Cap'n Fishbein had called a week earlier. He explained that he was the owner of a party boat operating out of Point Pleasant. Loomis had been on one of these once. For forty dollars a head it took a dozen or so guys out a mile or two into the ocean, following the blues or stripers or whatever was running. You catch a few fish, you drink all day, you lie and bullshit and act like an idiot and you come back sunburned, drunk and exhausted.
The outing, which had actually been his girlfriend Martha's idea, had not been a success and had not been repeated. He wasn't going to hold this against Cap'n Fishbein, however, so he asked what was on his mind. It turns out he needed some help with his divorce and wanted to know if Loomis was available. Loomis was available, but Fishbein didn't want to talk about what kind of help he needed on the phone so they arranged to meet at the OB Diner in Point Pleasant. They met. They shook hands and ordered coffee.
"My wife's divorcing me," said Fishbein.
Cap'n Larry Fishbein was probably in his mid-fifties and his years on the ocean had left him with a coloring that had less of the hearty bloom of the salt and more of the sordid stain of the machinist. He dyed his hair an improbable black. Directly below the hairline were massive black hornrims and hung from these was a long, furrowed, dyspeptic face. His ears were like large, fuzzy mushrooms. The only features to give away his calling were his thick hands and beefy forearms. Otherwise you would take him for a weatherbeaten chemistry teacher.
"It's not entirely unexpected. We both have . . . outside interests."
"Mr. Fishbein . . . Cap'n Fishbein, let me tell you how this works best. Anything you tell me I can be made to testify about in court, if it comes to that. We do not have a privileged relationship if you hire me. By outside interests I assume you mean you have a girlfriend and she has a boyfriend. How much more complicated this gets, I don't know, but it may be necessary for me to know a good deal about your private affairs in order for me to help you. My advice is to get your lawyer to hire me. That gives us privilege."
His eyes had drifted from Loomis during this speech and his face had deepened into an expression of gloom and distaste. He shook his head impatiently.
"It's not like that, Mr. Loomis. I don't dislike my wife at all. She's a good woman. We built this business together over the past twenty-five years. I expect this to be settled equitably."
Loomis spread his hands.
"Then what are we doing here?"
"We have the boat, the house and two cars. We have a little money put away. She can have the house, whichever car she wants and most of the money."
"She wants the boat."
Fishbein nodded. "I want her to get what's fair. I want her to be happy. I want this to be settled amicably. But most of all I want the boat."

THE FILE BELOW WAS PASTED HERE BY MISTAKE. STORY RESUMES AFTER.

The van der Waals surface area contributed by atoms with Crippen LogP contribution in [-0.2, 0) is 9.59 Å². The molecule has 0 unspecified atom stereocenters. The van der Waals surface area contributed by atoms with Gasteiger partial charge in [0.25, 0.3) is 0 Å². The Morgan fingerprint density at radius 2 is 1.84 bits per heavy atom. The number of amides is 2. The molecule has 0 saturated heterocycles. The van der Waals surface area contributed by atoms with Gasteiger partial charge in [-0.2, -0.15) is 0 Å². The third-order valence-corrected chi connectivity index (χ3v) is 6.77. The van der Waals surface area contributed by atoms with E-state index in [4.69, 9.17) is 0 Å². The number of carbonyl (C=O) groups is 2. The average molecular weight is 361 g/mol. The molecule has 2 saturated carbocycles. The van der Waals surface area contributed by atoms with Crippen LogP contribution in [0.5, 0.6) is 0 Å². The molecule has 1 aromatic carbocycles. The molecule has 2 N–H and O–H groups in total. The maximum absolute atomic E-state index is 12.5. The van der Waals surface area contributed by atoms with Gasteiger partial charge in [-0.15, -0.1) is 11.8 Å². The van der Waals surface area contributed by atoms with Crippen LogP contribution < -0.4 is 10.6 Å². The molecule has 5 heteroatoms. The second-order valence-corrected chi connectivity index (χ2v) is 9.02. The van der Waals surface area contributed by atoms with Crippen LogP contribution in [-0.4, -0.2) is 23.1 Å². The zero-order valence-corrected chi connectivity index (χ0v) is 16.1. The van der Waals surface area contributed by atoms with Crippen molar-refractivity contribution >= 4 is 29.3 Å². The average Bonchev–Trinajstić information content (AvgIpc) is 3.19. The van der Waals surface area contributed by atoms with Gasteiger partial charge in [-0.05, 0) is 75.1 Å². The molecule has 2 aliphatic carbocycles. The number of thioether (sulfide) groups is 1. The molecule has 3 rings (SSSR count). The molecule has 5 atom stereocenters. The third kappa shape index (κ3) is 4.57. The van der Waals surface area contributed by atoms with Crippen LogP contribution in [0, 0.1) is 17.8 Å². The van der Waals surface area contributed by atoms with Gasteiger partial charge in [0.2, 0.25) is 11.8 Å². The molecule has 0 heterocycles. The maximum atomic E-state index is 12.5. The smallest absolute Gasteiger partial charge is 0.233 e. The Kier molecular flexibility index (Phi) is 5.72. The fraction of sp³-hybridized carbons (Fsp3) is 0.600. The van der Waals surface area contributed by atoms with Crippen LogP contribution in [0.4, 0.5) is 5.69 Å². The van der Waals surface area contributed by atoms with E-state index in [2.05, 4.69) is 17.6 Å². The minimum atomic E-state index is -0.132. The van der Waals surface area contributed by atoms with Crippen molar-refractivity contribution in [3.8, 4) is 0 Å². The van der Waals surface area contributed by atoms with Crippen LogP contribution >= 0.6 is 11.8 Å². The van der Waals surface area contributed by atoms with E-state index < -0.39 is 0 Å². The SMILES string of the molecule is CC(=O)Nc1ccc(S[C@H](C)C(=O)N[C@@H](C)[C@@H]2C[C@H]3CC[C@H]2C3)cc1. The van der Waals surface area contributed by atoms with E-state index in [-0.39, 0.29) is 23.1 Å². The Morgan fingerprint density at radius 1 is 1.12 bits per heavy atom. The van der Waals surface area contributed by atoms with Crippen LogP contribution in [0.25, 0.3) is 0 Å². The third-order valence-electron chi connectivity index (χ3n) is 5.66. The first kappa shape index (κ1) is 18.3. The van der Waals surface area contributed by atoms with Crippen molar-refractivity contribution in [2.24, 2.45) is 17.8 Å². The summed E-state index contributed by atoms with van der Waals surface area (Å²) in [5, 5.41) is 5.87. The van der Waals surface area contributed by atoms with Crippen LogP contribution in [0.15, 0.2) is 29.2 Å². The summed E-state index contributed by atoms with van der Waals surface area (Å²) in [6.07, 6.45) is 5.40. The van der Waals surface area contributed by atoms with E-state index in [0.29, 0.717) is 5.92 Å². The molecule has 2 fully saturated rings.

"How am I going to help you get it?"
Fishbein studied his blunt, grimy paws and began speaking out of the center of his mouth. He wasn't enjoying this at all.
"As I mentioned, each of us has a partner. It's not something we discuss, but it's understood. I really don't think it would be possible for her to prove my relationship in court. I want to be able to prove hers."
"I see. Is this your lawyer's advice?"
He hesitated a moment, not evasively, but as if clearing an unexpected thought from his mind, and then answered simply, "Yes."
"You want pictures?"
"Yes," he said, barely moving his lips.
Loomis began tracing a coffee stain on the countertop with the retracted tip of his pen. He spoke gently and soothingly, as if to a dog he wasn't quite sure of.
"Cap'n Fishbein, there are two kinds of pictures we could be talking about."
"They needn't be explicit. Merely compromising." His expression was now flat-out revulsion. Loomis became all business, snapping open his notebook and punching out the tip of his pen.
"Good. I get $150 a day and expenses, which shouldn't amount to much for this. I need three days up front."
Fishbein was writing the check before Loomis was finished talking.
"Thank you. Now. Who's your lawyer?"
"It won't be necessary for you to be in contact." He pulled a card and a photo from his breast pocket. The card pictured a half-tone cartoon angler holding up a striper a little larger than himself. The copy read "!!!Sportsmen!!! 'The Carousel' out of Point Pleasant. Cap'n Larry Fishbein. Parties, Charters. Hostess on-board. Monday-Saturday at 7:30 am." And the address and phone number. The picture was a snapshot of a large, friendly-looking woman with her arm draped over Cap'n Fishbein's shoulders like a rugby player. It was taken on a dock with the Carousel in the background.
"As you can see, I've crossed out the phone number so you won't be tempted to call me there. You may leave a message at the number I've written on the back. Don't call unless absolutely necessary."
He stood and threw some money on the counter. He looked like the air was getting very bad very fast. Loomis held up his hand.
"Cap'n Fishbein. Give me some help here. Do you know where they meet?"
"Ah. Do you know how often?"
"No. Look, this is very simple. Follow her. Find them together. Take a picture. I'll call you within a week."
"I see. Cap'n Fishbein, you do know who the party is, don't you?"
Cap'n Fishbein was staring past Loomis, out the window, past the parking lot, way, way off in the direction of the bay. He was looking more like Ahab every second.
"It's my mate. Elroy Keever."
"Your mate? You mean your assistant . . . guy on the boat?"
Cap'n Fishbein nodded, rolled his eyes and was gone.